Digital Libraries and the Environment: A Comparative Life Cycle Energy Analysis
Advances in digital technology and the growth of networks are revolutionizing human activity. The Internet has been championed as a new tool for environmental improvement. Much controversy exists as to whether this claim is accurate or misleading. Given that digital libraries are a growing application of information technology, their environmental impacts deserve scrutiny.
In particular, the impact of digital libraries on energy consumption is not known. This study focused on the energy performance of an electronic journal collection. For comparison, life cycle models were developed for collections in digital and traditional formats. The basis for analysis was the amount of information in a typical scientific journal article, or 0.97 hours of onscreen reading time. Digital system elements such as servers, routers, laser printers, and computer workstations were modeled. Journal production, storage, binding, interlibrary loan, and photocopying were examined for the traditional system. Building-related infrastructure, office paper, and transportation to the library were analyzed for both cases. In all, the study reflected nearly 30 model elements, 90 input variables, and numerous fixed parameters.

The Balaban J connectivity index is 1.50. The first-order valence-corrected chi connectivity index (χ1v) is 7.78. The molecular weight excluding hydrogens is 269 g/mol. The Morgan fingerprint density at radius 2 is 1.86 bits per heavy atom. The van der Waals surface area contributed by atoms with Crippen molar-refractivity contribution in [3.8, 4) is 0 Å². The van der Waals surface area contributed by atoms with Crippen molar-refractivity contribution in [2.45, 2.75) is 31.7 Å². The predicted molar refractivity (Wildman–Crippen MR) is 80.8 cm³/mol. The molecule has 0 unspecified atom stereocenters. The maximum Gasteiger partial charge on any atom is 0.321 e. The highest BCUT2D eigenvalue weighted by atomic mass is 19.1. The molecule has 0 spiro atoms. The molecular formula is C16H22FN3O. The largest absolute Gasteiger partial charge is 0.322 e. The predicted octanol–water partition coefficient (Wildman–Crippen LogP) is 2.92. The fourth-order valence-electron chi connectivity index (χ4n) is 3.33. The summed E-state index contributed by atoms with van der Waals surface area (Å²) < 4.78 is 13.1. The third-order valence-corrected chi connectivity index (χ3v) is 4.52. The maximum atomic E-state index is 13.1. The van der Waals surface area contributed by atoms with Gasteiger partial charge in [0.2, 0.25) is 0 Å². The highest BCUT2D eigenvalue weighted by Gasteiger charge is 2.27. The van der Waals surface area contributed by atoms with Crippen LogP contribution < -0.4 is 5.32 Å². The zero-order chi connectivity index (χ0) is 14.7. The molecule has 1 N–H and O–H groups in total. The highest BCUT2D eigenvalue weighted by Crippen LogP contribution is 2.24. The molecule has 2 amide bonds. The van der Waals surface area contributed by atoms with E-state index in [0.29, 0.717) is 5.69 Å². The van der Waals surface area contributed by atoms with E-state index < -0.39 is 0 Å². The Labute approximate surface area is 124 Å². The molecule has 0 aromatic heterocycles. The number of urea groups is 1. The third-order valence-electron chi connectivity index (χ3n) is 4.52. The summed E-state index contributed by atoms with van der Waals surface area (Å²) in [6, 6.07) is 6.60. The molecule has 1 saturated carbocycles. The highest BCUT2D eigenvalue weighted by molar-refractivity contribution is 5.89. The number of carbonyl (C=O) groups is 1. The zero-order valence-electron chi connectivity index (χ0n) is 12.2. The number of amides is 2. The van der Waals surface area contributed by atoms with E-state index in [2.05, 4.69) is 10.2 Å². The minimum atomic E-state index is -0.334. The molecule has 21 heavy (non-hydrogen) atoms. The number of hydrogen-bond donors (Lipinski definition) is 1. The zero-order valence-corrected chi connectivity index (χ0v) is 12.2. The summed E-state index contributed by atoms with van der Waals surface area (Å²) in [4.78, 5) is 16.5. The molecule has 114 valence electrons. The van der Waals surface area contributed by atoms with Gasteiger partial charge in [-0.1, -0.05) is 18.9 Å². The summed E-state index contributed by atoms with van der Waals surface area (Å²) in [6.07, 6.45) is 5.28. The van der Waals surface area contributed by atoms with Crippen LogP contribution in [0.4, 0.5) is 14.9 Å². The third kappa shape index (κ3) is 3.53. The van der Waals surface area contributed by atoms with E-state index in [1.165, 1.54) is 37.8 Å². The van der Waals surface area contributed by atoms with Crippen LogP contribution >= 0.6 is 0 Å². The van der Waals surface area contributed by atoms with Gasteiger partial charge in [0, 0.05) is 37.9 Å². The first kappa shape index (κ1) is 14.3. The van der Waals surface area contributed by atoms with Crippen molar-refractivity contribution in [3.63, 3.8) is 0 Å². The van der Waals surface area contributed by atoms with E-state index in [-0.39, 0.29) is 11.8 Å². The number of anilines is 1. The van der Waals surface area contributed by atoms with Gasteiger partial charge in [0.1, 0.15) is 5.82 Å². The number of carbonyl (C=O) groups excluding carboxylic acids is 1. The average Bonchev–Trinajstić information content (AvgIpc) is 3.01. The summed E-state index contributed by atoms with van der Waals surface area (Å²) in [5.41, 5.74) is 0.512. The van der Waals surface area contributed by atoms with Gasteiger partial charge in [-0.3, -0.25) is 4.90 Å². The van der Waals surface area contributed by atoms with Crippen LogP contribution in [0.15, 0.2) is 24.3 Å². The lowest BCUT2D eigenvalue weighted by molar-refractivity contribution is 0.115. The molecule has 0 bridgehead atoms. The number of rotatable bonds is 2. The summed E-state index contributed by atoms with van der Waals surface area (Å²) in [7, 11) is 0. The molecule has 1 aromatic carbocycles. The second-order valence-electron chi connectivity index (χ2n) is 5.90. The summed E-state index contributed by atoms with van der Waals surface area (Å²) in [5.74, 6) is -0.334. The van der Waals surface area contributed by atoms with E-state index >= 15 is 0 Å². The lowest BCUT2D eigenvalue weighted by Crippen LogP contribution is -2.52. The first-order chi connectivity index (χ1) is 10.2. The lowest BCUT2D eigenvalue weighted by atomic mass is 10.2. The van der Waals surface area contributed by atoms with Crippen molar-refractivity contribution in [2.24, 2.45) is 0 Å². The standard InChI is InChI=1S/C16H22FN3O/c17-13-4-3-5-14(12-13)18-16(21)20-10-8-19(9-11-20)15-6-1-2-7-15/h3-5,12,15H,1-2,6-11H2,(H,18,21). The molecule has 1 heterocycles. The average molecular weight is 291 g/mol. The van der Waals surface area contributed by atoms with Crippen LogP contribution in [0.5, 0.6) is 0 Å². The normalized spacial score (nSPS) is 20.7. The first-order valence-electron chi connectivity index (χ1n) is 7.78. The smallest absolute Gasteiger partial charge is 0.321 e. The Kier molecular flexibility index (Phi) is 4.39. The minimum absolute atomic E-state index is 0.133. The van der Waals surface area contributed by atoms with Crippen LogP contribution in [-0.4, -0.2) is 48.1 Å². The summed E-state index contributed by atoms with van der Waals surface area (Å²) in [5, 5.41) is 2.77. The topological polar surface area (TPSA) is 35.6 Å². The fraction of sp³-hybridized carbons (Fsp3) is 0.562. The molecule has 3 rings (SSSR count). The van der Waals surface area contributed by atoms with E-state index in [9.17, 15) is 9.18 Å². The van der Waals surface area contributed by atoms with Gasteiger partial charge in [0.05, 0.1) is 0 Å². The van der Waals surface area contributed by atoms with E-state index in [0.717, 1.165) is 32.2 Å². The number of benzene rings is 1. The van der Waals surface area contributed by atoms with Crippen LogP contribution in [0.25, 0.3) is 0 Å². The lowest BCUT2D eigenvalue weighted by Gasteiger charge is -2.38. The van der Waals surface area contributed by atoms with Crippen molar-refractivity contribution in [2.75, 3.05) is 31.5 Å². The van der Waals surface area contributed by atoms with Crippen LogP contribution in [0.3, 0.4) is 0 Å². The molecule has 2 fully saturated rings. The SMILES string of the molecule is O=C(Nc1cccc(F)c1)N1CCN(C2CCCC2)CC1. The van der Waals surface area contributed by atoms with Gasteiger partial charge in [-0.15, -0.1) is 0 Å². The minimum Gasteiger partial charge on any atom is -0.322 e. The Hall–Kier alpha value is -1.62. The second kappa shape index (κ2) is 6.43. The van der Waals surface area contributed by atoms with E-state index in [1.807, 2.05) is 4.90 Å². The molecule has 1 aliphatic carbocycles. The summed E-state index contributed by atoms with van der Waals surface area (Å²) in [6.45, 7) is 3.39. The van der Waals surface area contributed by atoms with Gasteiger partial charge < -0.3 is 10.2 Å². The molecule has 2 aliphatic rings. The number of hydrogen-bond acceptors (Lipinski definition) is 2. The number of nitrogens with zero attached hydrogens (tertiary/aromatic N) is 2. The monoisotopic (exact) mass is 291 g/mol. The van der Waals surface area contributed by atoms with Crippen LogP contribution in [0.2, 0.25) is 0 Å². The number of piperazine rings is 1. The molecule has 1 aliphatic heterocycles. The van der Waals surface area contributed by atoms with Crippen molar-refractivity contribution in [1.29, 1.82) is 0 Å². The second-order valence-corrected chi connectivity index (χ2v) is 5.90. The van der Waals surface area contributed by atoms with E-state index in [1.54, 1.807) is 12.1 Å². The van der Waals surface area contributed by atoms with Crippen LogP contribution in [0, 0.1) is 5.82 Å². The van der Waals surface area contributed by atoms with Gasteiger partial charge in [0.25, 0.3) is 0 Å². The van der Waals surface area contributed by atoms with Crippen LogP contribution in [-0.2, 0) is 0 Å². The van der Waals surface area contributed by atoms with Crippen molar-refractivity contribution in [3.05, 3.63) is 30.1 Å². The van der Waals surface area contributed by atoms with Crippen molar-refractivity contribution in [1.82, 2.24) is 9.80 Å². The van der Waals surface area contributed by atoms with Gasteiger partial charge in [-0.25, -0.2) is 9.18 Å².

Five primary scenarios were constructed to consider increasing levels of complexity. At first, only one reading per article was assumed. Later cases involved 1,000 readings and various combinations of laser printing, photocopying, and personal transportation. Energy consumed by the digital collection ranged between 4.10 MJ to 216 MJ. The traditional system realized burdens from 0.55 MJ up to 525 MJ. Four significant effects were uncovered. First, energy consumption was highly influenced by the number of readings of a journal article. Second, networking infrastructure by itself had a relatively small effect on total energy consumed by the digital system. Third, when personal transportation was considered, its effects tended to dominate. Finally, the impact of making personal copies varied. Photocopying always increased energy consumption, while laser printing actually saved energy when it substituted for onscreen reading.
This study was intended to provide librarians, administrators, and policy-makers with knowledge that could be applied to the responsible design and management of digital library systems. By including these results with other criteria, more informed decisions can be made regarding the acquisition of library materials and management of related infrastructure.